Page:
And therein lies the rub: They made a guarantee and now they aren’t so sure it was a good idea. Sounded good at the beginning: Collect a lot of fees, make a guarantee they hope they never have to pay out on, and did I mention collect a lot of fees? Keep in mind that the stock market “averages 8-10% over time.” They certainly kept that in mind and assumed they would never really have to pay out that guarantee. Why? It was assumed that John and Karen’s actual return, even after fees, would be greater than the 5% the insurance company guaranteed.
Unfortunately for investors and the insurance company, the market hasn’t averaged 8-10% over the last decade, and that has left a lot of insurance companies on the hook for some pretty significant guarantees. Being on the hook for a large sum of money is no way to make a profit, and now many insurance companies are looking to unload their obligations.
Insurance companies are now offering to buy you out of your contract by offering you about 80% of what the current guarantee happens to be. For example, using John and Karen’s guarantee of $150,000 (to be used for income), an insurance company may offer them $120,000 to give up their policy and let the insurance company off the hook for the future payments that would be owed to John and Karen.
Before you jump at the offer, you should consider the reason for making the purchase in the first place. Hopefully, if you purchased an annuity with a guarantee, you purchased it for that guarantee. If so, then giving up the reason for the purchase in the first place might not make sense. Don’t get caught up in the ability to walk away with a lump sum. Remember, you purchased this vehicle for the purpose of producing income. For John and Karen to produce the same $7,500 yearly income (most VA guarantees require you to withdraw a percentage of the guaranteed income amount in order to access the money. Here we used a 5% withdrawal rate: $150,000 x 5% = $7,500), they would have to secure a yearly return of 6.25%, which is not as easy to do in today’s economic environment. Remember, the 6.25% would have to be guaranteed because the $7,500 was guaranteed. That isn’t easy in today’s interest rate environment.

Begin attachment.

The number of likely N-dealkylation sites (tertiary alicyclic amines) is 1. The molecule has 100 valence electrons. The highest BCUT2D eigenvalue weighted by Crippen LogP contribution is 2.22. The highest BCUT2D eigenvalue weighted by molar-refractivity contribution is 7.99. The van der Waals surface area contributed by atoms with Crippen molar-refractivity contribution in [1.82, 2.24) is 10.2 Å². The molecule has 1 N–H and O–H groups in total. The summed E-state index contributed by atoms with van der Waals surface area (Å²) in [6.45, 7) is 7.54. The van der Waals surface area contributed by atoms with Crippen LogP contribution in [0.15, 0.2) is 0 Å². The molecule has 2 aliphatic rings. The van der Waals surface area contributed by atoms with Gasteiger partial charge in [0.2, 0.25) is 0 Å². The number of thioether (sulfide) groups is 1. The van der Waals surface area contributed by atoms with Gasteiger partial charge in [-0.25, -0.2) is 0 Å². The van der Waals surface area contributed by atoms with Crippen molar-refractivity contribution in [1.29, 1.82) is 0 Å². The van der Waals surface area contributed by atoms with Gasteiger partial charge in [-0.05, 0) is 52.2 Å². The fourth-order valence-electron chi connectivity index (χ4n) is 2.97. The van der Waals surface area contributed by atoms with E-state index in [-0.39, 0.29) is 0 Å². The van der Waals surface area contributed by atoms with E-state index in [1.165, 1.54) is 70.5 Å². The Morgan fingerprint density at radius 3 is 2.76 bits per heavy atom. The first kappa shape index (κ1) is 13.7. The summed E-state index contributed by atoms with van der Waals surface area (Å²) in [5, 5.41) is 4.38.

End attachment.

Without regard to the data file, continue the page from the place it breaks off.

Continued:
So before you agree to a buyout offer, sit down and evaluate your specific situation and, based upon all the facts, make a determination on what is in your best interest.
If you own a variable annuity with a guaranteed withdrawal benefit or income benefit, we encourage you to call Prostatis Financial Advisors Group, LLC so we can review how your specific guarantee works, what fees you are paying, whether you are eligible to cash out your guarantee, and if there is a better solution to your retirement income needs.
Call our office at (410) 863-1040 today for a free, no-obligation analysis to see if you can safely and securely increase your retirement income.
About the Author:
As founding member of Prostatis Financial Advisors Group, LLC, Michael Canet has built his business and reputation on the stability he provides for his clients. His retirement and estate planning carefully allocates his clients’ assets so they can retire with the confidence, income and tax-deferred wealth protection they need to create the quality of life they deserve.
Michael regularly appears as a leading financial professional in Forbes, USA Today, and the Wall Street Journal, as well as on ABC, NBC, CBS, and Fox affiliates around the country. He is the best-selling author of Surviving the Perfect Storm.
Michael is a devoted husband and father. In his free time, he enjoys camping, playing catch with his boys, and spending quality time with his family.